OPEN ACCESSJanuary 18, 2022

Preparing Doctors in Training for Health Activist Roles: A Cross-Institutional Community Organizing Workshop for Incoming Medical Residents

    Abstract

    Introduction: Physicians are increasingly being called on to address inequities created by social and structural determinants of health, yet few receive training in specific leadership skills that allow them to do so effectively. Methods: We developed a workshop to introduce incoming medical interns from all specialties at Boston-area residency programs to community organizing as a framework for effective physician advocacy. We utilized didactic sessions, video examples, and small-group practice led by trained coaches to familiarize participants with one community organizing leadership skill—public narrative—as a means of creating the relationships that underlie collective action. We offered this 3-hour, cross-institutional workshop just prior to intern orientation and evaluated it through a postworkshop survey. Results: In June 2019, 51 residents from 13 programs at seven academic medical centers attended this workshop. In the postworkshop survey, participants agreed with positive evaluative statements about the workshop's value and impact on their knowledge, with a mean score on all items of over 4 (5-point Likert scale, 1 = strongly disagree, 5 = strongly agree; response rate: 34 of 51). Free-text comments emphasized the workshop's effectiveness in evoking positive feelings of solidarity, community, and professional identity. Discussion: The workshop effectively introduced participants to community organizing and public narrative, allowed them to apply the principles of public narrative by developing their own stories of self, and demonstrated how these practices can be utilized in physician advocacy. The workshop also connected participants to their motivations for pursuing medicine and stimulated interest in more community organizing training.

    Educational Objectives

    By the end of this activity, learners will be able to:

    1.

    Identify the key concepts of community organizing.

    2.

    Identify the key concepts of one specific community organizing leadership skill: public narrative.

    3.

    Apply the principles of public narrative by developing their own story of self.

    4.

    Present a story of self to other learners in the session.

    5.

    Describe one way in which public narrative skills could be utilized to support health equity work during residency training.

    Introduction

    Health inequities are driven in large part by social risk factors, including low socioeconomic status, lack of insurance, and disability, as well as by structural forces, including racism and discrimination on the basis of sexual orientation and gender identity.1 Physicians are increasingly being called on to address these social and structural determinants of health and the inequities they produce.2 Several medical professional societies and medical education thought leaders have affirmed that health advocacy aimed at addressing health inequities should be a high priority for physicians.36 However, few graduate medical education programs provide training in practices and techniques that prepare residents to assume future roles as physician advocates for a more equitable health care system,3,4 and few of these curricula have been published. When we reviewed curricula designed to teach advocacy skills to address health inequities in the US health care system and published in MedEdPORTAL,713 we found that none addressed leadership development or featured community organizing, none targeted learners at the start of residency training, and few were cross-institutional.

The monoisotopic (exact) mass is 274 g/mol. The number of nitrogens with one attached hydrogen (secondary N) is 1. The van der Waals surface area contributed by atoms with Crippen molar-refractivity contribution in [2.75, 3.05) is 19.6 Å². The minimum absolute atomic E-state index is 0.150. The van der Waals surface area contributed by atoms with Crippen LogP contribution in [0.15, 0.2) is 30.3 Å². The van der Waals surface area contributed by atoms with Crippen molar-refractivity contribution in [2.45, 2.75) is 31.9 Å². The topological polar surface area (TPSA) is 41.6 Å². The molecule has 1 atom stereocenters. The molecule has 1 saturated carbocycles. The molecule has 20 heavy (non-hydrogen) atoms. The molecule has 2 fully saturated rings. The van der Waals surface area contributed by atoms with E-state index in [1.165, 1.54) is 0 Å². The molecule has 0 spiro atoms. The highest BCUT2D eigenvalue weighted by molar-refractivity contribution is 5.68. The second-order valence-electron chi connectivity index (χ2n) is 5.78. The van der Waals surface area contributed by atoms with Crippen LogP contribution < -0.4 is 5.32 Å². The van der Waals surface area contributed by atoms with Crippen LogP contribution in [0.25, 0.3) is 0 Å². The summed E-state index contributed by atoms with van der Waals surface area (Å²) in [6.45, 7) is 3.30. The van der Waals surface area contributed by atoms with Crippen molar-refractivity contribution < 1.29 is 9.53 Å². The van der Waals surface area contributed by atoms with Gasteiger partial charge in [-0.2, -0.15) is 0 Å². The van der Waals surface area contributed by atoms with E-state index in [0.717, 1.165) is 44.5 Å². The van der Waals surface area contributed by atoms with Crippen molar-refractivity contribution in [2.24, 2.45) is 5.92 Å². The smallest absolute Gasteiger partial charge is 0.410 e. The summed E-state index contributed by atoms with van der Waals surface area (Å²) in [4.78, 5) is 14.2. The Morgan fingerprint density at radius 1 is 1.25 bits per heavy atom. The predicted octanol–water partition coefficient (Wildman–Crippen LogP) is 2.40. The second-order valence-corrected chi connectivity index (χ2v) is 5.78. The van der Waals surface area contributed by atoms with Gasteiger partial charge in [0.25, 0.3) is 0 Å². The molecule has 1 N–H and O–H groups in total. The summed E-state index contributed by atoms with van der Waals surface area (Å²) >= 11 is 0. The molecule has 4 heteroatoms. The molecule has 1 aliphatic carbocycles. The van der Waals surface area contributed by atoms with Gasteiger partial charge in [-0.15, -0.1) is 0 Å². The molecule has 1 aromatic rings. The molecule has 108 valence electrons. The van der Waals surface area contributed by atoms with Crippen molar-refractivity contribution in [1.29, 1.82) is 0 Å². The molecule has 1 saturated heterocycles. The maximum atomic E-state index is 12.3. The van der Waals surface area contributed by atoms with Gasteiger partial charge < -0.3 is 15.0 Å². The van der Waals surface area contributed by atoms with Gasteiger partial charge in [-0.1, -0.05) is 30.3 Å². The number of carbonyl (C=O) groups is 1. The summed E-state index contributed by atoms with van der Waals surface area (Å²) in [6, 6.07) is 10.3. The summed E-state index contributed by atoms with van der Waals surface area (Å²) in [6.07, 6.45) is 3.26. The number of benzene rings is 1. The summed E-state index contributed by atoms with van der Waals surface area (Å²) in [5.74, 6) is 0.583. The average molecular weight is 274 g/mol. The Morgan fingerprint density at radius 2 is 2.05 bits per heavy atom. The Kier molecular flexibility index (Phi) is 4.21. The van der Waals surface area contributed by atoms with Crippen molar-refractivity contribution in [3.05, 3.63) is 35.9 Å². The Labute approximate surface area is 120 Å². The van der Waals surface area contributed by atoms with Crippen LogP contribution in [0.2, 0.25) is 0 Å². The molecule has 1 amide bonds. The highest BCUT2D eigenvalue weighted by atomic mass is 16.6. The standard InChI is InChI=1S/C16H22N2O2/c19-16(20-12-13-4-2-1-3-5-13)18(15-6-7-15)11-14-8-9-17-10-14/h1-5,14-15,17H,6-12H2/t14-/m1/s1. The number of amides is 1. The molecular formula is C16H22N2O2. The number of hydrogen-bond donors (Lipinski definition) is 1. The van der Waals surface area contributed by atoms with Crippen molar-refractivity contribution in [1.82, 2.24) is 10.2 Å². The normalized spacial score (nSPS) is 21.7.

Training in community organizing is one way physicians can learn to work with other health professionals and community stakeholders to improve health equity. Community organizing is a leadership practice that aims to enable a constituency, typically one that lacks resources and power, to identify problems they share and solutions they desire and to take collective action to achieve those solutions.14 Harvard Kennedy School professor Dr. Marshall Ganz has developed a framework used to teach community organizing in a variety of settings, including to health professionals.15 A key element of this framework is public narrative,16 a storytelling process through which one develops values-based relationships with stakeholders. Training in the theory and practice of community organizing, including public narrative, could equip residents with key leadership skills needed to challenge the structural imbalances of resources that produce health inequities.

    To evaluate whether training in community organizing would be a feasible and effective method to introduce residents to these key leadership skills, we developed a cross-institutional workshop targeted at incoming medical interns from all specialties at Boston-area residency programs. The workshop was designed to accomplish several objectives. First, we wanted to give participants a brief introduction to the field of community organizing with a focus on one specific leadership skill: public narrative. Second, we wanted learners to put these skills into practice by developing and delivering their own story of self. Finally, we wanted learners to consider how they could apply these practices by describing one way in which public narrative skills could be utilized to support health equity work during residency training.

    Methods